Moment compensation refers to a process of adjusting or counterbalancing the effects of an external force or torque, known as a moment, on a system or object. This is often done in engineering or physics contexts where precise control and stability are required, such as the design of force measurement applications.
Moment compensation is often used to prevent unwanted movements or deformations in systems, to ensure precision and accuracy in measurements, or to maintain stability and control during operation. Moment compensated load cells improve accuracy by compensating for the impact of external forces and moments on the measurement, allowing for more precise and reliable measurements.
Most load cells are sensitive to orientation and loading concentricity. When external forces or moments are introduced, measurement errors are more common and reduce the accuracy of the readings. These external forces or moments can come from various sources. Examples of external forces or moments that can affect the accuracy of load cells and require moment compensation:
- Off-axis loading: When the load is applied off-center to the load cell, it creates a moment that can introduce errors in the measurement.
- Temperature changes: Changes in temperature can cause thermal expansion or contraction of the load cell, which can introduce measurement errors.
- Vibration: Vibrations from nearby equipment or processes can cause the load cell to vibrate, creating measurement errors.
- Changes in orientation or position: Changes in the orientation or position of the load cell can cause gravitational forces or other external forces to act on the load cell, affecting the measurement.
- Torque: When a load cell is subject to torque, such as twisting or bending forces, it can introduce measurement errors.
- Wind or air currents: Air currents or wind can create external forces on the load cell that can affect the measurement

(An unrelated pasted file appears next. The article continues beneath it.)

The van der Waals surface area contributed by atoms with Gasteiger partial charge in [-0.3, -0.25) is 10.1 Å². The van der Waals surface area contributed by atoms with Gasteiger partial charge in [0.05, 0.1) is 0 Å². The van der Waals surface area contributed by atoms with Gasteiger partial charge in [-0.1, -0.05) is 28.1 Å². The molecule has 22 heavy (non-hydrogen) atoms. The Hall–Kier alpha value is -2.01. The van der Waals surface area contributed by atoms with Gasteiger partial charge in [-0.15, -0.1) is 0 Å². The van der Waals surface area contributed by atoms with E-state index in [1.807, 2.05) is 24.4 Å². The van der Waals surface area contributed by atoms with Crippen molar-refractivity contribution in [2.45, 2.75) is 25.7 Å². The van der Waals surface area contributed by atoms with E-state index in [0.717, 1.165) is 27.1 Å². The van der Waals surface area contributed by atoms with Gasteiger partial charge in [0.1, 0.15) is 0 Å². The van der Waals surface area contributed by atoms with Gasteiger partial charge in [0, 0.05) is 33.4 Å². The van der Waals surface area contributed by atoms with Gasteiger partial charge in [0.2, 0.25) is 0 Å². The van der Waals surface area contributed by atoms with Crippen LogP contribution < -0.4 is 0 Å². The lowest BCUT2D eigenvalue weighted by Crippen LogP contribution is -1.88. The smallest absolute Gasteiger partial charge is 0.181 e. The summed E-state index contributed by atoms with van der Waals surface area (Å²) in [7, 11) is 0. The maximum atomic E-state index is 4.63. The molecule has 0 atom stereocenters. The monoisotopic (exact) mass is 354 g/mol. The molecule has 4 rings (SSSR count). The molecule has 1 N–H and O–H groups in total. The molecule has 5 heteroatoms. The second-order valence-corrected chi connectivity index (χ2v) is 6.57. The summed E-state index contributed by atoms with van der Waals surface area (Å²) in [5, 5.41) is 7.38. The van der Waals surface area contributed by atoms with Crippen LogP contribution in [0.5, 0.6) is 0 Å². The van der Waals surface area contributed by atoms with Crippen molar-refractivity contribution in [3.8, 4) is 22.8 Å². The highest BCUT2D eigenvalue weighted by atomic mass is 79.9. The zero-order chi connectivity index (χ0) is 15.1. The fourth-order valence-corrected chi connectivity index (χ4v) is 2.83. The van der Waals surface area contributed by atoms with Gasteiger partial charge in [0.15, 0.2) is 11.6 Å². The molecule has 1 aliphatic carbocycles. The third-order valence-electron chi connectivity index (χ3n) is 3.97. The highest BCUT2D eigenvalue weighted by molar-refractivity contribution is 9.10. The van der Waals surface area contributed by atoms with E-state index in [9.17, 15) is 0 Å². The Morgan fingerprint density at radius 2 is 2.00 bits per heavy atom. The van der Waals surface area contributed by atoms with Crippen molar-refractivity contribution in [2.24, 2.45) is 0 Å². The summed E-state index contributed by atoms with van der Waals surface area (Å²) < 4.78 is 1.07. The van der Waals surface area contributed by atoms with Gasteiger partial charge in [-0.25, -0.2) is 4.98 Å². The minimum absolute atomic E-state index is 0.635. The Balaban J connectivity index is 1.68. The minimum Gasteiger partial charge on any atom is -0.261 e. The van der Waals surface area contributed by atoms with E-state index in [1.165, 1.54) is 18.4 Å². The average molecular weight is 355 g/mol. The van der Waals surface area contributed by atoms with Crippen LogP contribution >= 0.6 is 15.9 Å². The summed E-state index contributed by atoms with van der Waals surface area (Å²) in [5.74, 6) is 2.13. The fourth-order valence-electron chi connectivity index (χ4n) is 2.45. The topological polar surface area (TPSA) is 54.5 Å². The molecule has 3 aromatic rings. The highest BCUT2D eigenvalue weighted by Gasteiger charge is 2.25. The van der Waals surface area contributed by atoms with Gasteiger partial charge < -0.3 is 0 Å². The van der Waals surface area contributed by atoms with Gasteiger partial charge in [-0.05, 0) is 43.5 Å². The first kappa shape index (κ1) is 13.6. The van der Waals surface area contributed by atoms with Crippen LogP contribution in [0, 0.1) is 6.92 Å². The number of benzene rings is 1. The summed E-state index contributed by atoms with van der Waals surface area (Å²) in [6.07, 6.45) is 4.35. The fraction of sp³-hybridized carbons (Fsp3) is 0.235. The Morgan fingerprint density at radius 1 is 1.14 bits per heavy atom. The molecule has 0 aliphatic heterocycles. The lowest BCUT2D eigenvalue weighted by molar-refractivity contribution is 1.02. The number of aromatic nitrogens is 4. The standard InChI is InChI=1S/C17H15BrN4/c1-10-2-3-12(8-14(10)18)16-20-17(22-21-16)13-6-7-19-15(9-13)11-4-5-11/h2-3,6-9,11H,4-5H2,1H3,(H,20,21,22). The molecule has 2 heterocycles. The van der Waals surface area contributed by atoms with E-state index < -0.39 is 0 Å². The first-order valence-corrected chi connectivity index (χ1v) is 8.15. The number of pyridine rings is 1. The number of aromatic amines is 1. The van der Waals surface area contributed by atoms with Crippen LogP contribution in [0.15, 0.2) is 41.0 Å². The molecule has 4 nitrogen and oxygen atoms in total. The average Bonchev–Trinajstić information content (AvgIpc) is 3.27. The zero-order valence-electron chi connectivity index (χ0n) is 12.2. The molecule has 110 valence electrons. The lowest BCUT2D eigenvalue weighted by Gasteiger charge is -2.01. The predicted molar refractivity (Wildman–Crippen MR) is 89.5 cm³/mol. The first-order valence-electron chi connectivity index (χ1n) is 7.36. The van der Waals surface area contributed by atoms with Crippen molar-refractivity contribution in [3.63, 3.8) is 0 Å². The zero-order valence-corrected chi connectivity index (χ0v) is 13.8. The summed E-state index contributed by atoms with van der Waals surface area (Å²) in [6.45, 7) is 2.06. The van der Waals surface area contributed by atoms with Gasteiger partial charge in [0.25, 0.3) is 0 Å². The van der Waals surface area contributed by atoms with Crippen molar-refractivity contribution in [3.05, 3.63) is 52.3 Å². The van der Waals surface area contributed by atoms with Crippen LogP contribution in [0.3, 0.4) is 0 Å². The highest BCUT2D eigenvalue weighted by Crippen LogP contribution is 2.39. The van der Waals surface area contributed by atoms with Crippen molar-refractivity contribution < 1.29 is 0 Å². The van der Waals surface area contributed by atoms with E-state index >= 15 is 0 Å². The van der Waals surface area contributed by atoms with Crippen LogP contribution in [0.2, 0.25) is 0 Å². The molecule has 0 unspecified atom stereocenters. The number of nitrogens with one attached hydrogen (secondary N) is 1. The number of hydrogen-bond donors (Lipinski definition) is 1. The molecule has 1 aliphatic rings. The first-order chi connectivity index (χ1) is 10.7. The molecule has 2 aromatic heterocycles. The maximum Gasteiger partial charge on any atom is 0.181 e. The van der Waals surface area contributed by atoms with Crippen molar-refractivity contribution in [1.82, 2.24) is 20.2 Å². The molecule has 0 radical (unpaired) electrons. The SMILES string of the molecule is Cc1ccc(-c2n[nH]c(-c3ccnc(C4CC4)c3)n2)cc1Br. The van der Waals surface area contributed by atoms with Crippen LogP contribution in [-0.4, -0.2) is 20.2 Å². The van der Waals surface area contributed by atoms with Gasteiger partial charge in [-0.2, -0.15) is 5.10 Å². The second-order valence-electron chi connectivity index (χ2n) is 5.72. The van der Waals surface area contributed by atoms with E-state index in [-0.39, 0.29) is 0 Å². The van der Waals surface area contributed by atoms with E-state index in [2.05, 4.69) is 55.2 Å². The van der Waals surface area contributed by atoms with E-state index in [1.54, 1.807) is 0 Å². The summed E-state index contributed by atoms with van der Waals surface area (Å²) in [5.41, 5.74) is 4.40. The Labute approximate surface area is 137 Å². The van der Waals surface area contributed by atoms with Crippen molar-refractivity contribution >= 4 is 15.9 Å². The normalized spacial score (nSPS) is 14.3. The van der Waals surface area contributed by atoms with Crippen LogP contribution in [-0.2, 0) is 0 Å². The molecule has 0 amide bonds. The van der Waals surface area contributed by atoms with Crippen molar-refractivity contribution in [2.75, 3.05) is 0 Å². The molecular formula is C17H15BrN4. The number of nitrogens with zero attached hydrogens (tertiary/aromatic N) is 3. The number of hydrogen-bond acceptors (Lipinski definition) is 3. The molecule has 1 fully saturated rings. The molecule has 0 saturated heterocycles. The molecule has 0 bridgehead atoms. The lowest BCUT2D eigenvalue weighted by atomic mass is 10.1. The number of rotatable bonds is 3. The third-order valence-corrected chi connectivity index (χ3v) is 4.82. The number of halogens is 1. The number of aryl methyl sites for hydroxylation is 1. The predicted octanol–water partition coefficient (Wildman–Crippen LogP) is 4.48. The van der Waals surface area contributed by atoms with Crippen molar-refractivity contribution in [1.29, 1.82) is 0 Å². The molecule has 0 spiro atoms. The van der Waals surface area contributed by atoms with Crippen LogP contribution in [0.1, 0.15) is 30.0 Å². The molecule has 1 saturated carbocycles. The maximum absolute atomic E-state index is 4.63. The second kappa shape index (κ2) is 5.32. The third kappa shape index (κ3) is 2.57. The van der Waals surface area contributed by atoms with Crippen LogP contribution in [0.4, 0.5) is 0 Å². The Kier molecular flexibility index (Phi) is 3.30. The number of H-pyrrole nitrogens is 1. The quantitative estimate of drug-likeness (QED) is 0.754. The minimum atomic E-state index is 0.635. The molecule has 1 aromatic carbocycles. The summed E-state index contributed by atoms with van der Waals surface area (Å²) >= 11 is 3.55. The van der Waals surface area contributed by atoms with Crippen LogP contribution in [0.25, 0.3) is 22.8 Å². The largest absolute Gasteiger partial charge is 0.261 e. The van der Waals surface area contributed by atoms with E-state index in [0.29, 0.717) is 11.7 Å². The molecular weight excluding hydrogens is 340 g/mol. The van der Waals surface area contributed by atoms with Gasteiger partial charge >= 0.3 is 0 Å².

A load cell that is moment compensated can minimize or eliminate these errors, resulting in higher accuracy. Load cells with moment compensation can be more sensitive to slight changes in the load, as it can compensate for any external forces or moments that might affect the measurement.
Moment Compensation is an Interface Differentiator
Interface’s moment compensation process reduces force measurement errors due to eccentric loads by deliberately loading cell eccentrically, rotating load, monitoring and recording output signal, and then making internal adjustments to minimize errors. Every product we ship must pass moment compensation specifications and performance requirements. Every Interface LowProfile™ load cell is moment compensated to minimize sensitivity to extraneous loads, a differentiator from other load cell manufacturers.
When load cells are moment compensated, they can be used in a wider range of applications, including those with complex or dynamic loads, which might be difficult or impossible to measure accurately using a load cell without moment compensation. Interface’s LowProfile Load Cell models have the intrinsic capability of canceling moment loads because of its radial design. The radial flexure beams are precision machined to balance the on-axis loading.
Moment compensated load cells are designed to counteract the external forces or moments by using a configuration of strain gages and electronics that can detect and compensate for these forces. The strain gages are arranged in a way that allows the load cell to measure the force applied to it in multiple directions, and the electronics can then use this information to calculate the impact of external forces and moments on the measurement.
Interface uses eight gages, as opposed to the four used by many manufacturers, which helps to further minimize error from the loads not being perfectly aligned. Slight discrepancies between gage outputs are carefully measured and each load cell is adjusted to further reduce extraneous load sensitivity to meet exact specifications.
Moment compensation improves the stability of a load cell, particularly in situations where the load is off-center or subject to torque. This can prevent the load cell from shifting or becoming damaged, leading to more consistent and reliable measurements. It also improves the durability of a load cell, as it can help protect it from the impact of external forces or moments that might cause damage or wear over time.